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Water shortages in US West likelier than previously thought

 In this Oct. 14, 2015 photo, a riverboat glides through Lake Mead on the Colorado River at Hoover Dam near Boulder City, Nev.
In this Oct. 14, 2015 photo, a riverboat glides through Lake Mead on the Colorado River at Hoover Dam near Boulder City, Nev. (KJCT)
Published: Sep. 16, 2020 at 12:10 AM CDT
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CARSON CITY, Nev. (AP) — Models released by the U.S. government suggest a future with less water may arrive sooner than previously projected for the seven states that rely on the Colorado River.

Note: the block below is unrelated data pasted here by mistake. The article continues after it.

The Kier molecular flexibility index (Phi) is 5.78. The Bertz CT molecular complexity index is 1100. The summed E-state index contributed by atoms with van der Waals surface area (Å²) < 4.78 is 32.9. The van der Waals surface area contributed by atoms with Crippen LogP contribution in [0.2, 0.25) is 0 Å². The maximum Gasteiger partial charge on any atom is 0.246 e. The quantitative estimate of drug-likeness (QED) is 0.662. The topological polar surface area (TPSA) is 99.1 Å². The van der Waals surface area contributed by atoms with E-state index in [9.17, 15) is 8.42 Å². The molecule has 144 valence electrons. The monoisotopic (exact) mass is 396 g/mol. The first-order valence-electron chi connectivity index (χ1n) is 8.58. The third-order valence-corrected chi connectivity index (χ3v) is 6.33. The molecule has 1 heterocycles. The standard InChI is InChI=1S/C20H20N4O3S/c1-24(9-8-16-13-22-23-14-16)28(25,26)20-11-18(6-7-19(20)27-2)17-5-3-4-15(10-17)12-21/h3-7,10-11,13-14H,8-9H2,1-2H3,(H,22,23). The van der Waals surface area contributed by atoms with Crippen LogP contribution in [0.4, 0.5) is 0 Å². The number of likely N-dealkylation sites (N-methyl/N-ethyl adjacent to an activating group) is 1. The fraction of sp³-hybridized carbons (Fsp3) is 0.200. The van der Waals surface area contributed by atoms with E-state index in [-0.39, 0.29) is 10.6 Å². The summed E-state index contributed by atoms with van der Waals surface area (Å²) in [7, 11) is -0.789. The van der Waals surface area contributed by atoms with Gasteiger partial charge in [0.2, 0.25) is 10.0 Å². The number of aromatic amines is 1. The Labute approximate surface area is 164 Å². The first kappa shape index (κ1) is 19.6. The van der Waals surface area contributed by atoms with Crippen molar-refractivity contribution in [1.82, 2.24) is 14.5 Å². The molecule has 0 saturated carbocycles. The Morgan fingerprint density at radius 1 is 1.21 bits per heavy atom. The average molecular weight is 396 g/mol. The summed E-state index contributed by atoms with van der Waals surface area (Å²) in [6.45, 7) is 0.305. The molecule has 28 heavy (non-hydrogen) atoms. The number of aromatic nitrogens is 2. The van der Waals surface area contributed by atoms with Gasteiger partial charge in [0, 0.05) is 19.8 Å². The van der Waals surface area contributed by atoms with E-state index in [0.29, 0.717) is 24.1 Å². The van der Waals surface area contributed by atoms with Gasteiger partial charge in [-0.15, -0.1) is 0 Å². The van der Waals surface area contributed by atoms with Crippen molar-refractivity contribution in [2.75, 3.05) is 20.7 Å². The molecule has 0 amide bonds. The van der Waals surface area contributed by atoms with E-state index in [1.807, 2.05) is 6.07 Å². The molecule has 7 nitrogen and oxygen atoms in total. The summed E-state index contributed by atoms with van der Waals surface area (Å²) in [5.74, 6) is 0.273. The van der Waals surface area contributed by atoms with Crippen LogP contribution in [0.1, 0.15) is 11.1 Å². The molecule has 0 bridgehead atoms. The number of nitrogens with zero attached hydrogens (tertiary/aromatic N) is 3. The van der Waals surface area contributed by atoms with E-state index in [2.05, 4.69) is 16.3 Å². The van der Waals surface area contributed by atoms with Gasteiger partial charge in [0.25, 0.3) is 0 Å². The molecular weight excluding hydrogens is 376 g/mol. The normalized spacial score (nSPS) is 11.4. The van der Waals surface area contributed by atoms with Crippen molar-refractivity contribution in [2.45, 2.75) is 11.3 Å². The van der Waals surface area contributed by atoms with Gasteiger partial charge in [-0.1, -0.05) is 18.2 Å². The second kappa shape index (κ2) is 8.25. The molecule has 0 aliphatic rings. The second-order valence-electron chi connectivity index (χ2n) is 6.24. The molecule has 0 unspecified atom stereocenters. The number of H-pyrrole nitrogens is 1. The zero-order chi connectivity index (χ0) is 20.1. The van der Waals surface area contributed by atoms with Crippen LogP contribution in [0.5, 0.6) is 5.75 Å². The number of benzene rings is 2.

After a relatively dry summer, government scientists project Lake Powell and Lake Mead are 12% more likely to fall to critically low levels by 2025 than they projected in the spring. Climate change and prolonged drought have compelled some cities and farms to conserve water to secure the river long term, but it remains overtapped.

The projections could complicate already-fraught negotiations between Arizona, California, Colorado, New Mexico, Nevada, Utah, Wyoming and Mexico over the river’s future.

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